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What is the exact difference between .308 Win and 762 nato. My rifle says .308 Win only.
Think of it like the 556 223 thing.. 223 is safe to fire in a 556 chamber but 556 is not safe to fire in a 223 chamber due to higher pressure.

If i remember correctly 762 snd 308 is reversed. 308 chambers can fire both 762 and 308 but 762 chambers should only fire 762. Im iffy on this so double check but not sure if its a pressure, headspace, etc issue. Your 308 chamber should handle 762 ammo fine just dont expect stellar accuracy and if you reload, consider 7.62 brass has thicker walls than commercial 308.


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I heard this too but don't know it for a fact because you hear allot of crap on the internet. Do some research on the pressures.
What kind of rifle is it, and what is it going to be used for?

would make different recommendations for a high end bolt rifle used for precision shooting vs a semiautomatic that is used for plinking.


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There are differences between the commercial .308 Winchester round and the military /NATO round called the 7.62x51mm, and they can be a problem in several areas.

While the physical outside dimensions of the cartridges are virtually identical, the insides, and more importantly, the chamber dimensions ARE NOT the same.

For starters, lets take a look at the head space gauges for each cartridge.

308 Winchester (SAAMI) Gauges

GO - 1.6300"
NOGO - 1.6340"
FIELD - 1.6380"

7.62x51mm military Gauges
GO - 1.6350"
NOGO - 1.6405"
FIELD - 1.6455"

Notice the Military round has more "generous" lengths on all three gauges.

So the problem occurs when firing commercial .308 Winchester ammunition in a 7.62x51mm chamber, the greater length allows the case to stretch a good bit.....and since commercial .308 ammunition uses brass cases with a thinner case wall, and since the .308 has a maximum SAAMI pressure rating of 62,000 PSI versus the 7.62x51mm's max rating of 58,000 PSI, sooner or later you are going to have a ruptured case on your hands.

Also, the 7.62 is proofed at 67,000 PSI , where as the .308 is proof load tested at between 83,000 and 89,000 PSI, depending on what country is doing the proofing.

In some rifles this will just be an unpleasant experience that results in having to dig the pieces of brass out of the chamber, and hopefully no gas particles, brass particles, etc. made it out of confinement and into the shooter's face, hands, etc.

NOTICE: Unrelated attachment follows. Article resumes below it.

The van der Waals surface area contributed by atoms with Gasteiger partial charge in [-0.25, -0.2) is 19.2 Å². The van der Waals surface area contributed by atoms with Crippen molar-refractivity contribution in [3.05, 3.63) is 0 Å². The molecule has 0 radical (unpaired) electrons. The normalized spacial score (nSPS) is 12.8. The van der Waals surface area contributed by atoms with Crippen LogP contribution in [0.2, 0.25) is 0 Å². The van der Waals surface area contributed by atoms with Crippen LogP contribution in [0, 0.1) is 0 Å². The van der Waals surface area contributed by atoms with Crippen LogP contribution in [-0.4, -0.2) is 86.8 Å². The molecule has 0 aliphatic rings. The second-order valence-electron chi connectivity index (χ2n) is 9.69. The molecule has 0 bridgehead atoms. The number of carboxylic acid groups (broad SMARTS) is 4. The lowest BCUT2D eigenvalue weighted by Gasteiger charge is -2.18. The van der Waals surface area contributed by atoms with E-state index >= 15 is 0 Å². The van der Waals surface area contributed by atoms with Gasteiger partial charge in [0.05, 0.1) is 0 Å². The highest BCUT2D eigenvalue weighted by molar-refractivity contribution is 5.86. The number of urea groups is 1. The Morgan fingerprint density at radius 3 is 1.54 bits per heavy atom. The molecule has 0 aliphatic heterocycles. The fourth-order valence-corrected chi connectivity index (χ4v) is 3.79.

But with some weaker actions, such as the models 93 or 95 Mauser, converted and chambered for 7.62x51 NATO, firing a commercial .308 Winchester load in it with that long head space and higher pressure could be a real disaster.

If a rifle is chambered for the .308 Winchester and is in good condition (no reason NOT to fire it with factory .308 ammunition I mean) it will handle the lower pressure military round without a problem, pressure wise.

I should note that there is another 7.62x51 round out there, the 7.62x51 CETME round, made in Spain, which is a totally different cartridge using a much lower chamber pressure and a 113 grain bullet at only 2400 FPS.

Also, if anyone has any 7.62x51 ammo marked "CBC 7.62 75" made by CBC of Brazil, don't shoot it! This stuff was a manufacturing mistake, and has blown up a huge number of guns since it escaped the factory in 1975, lots of it tested had an average CUP (Copper Units of Pressure) rating of over 130,000! There isn't commercially made rifle in existence that will handle that, it even blew up an number of 2" diameter test barrels.


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I think you missed the point of NYCOs post. Yes there is a difference between .308 winchester and 7.62x51 NATO. However our commercial ammo is likely loaded at a higher pressure than the NATO military stuff.

From his post

If a rifle is chambered for the .308 Winchester and is in good condition (no reason NOT to fire it with factory .308 ammunition I mean) it will handle the lower pressure military round without a problem, pressure wise.
If you have a .308 winchester rifle feel free to buy up all the $0.50 a shot military surplus 7.62x51 you can get your hands on.